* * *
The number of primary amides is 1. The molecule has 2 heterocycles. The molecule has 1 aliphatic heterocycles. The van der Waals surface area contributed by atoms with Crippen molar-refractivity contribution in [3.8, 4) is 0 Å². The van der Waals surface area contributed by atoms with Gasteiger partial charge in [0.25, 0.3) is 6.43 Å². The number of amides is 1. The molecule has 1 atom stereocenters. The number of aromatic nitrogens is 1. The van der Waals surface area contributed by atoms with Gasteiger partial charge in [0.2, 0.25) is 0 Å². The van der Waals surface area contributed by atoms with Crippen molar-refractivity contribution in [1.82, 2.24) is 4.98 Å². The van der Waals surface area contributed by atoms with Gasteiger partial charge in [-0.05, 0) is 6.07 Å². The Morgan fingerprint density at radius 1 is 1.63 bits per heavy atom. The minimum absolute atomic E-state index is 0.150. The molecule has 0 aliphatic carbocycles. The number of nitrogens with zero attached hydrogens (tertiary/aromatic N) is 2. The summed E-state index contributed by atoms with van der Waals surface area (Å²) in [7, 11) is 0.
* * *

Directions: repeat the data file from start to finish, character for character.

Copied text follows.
The number of primary amides is 1. The molecule has 2 heterocycles. The molecule has 1 aliphatic heterocycles. The van der Waals surface area contributed by atoms with Crippen molar-refractivity contribution in [3.8, 4) is 0 Å². The van der Waals surface area contributed by atoms with Gasteiger partial charge in [0.25, 0.3) is 6.43 Å². The number of amides is 1. The molecule has 1 atom stereocenters. The number of aromatic nitrogens is 1. The van der Waals surface area contributed by atoms with Gasteiger partial charge in [0.2, 0.25) is 0 Å². The van der Waals surface area contributed by atoms with Crippen molar-refractivity contribution in [1.82, 2.24) is 4.98 Å². The van der Waals surface area contributed by atoms with Gasteiger partial charge in [-0.05, 0) is 6.07 Å². The Morgan fingerprint density at radius 1 is 1.63 bits per heavy atom. The minimum absolute atomic E-state index is 0.150. The molecule has 0 aliphatic carbocycles. The number of nitrogens with zero attached hydrogens (tertiary/aromatic N) is 2. The summed E-state index contributed by atoms with van der Waals surface area (Å²) in [7, 11) is 0.